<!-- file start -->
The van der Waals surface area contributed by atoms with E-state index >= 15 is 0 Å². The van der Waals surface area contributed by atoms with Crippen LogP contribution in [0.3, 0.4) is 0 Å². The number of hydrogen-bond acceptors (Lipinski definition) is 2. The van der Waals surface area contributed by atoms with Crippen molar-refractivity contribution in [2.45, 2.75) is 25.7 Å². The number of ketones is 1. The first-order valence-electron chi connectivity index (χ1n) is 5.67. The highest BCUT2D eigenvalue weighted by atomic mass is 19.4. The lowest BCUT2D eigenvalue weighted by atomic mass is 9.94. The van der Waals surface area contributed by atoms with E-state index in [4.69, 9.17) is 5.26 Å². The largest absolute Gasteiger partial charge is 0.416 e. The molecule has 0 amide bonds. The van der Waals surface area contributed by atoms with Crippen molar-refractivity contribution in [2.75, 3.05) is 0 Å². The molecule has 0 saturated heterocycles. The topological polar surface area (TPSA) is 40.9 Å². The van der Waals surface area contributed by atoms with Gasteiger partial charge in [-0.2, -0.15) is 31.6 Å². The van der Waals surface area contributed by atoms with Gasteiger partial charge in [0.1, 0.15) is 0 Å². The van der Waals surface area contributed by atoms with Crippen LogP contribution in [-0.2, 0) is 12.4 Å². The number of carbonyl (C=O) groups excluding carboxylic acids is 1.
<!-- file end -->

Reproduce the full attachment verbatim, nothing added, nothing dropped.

The van der Waals surface area contributed by atoms with E-state index >= 15 is 0 Å². The van der Waals surface area contributed by atoms with Crippen LogP contribution in [0.3, 0.4) is 0 Å². The number of hydrogen-bond acceptors (Lipinski definition) is 2. The van der Waals surface area contributed by atoms with Crippen molar-refractivity contribution in [2.45, 2.75) is 25.7 Å². The number of ketones is 1. The first-order valence-electron chi connectivity index (χ1n) is 5.67. The highest BCUT2D eigenvalue weighted by atomic mass is 19.4. The lowest BCUT2D eigenvalue weighted by atomic mass is 9.94. The van der Waals surface area contributed by atoms with E-state index in [4.69, 9.17) is 5.26 Å². The largest absolute Gasteiger partial charge is 0.416 e. The molecule has 0 amide bonds. The van der Waals surface area contributed by atoms with Crippen molar-refractivity contribution in [2.75, 3.05) is 0 Å². The molecule has 0 saturated heterocycles. The topological polar surface area (TPSA) is 40.9 Å². The van der Waals surface area contributed by atoms with Gasteiger partial charge in [-0.2, -0.15) is 31.6 Å². The van der Waals surface area contributed by atoms with Gasteiger partial charge in [0.1, 0.15) is 0 Å². The van der Waals surface area contributed by atoms with Crippen LogP contribution in [-0.2, 0) is 12.4 Å². The number of carbonyl (C=O) groups excluding carboxylic acids is 1.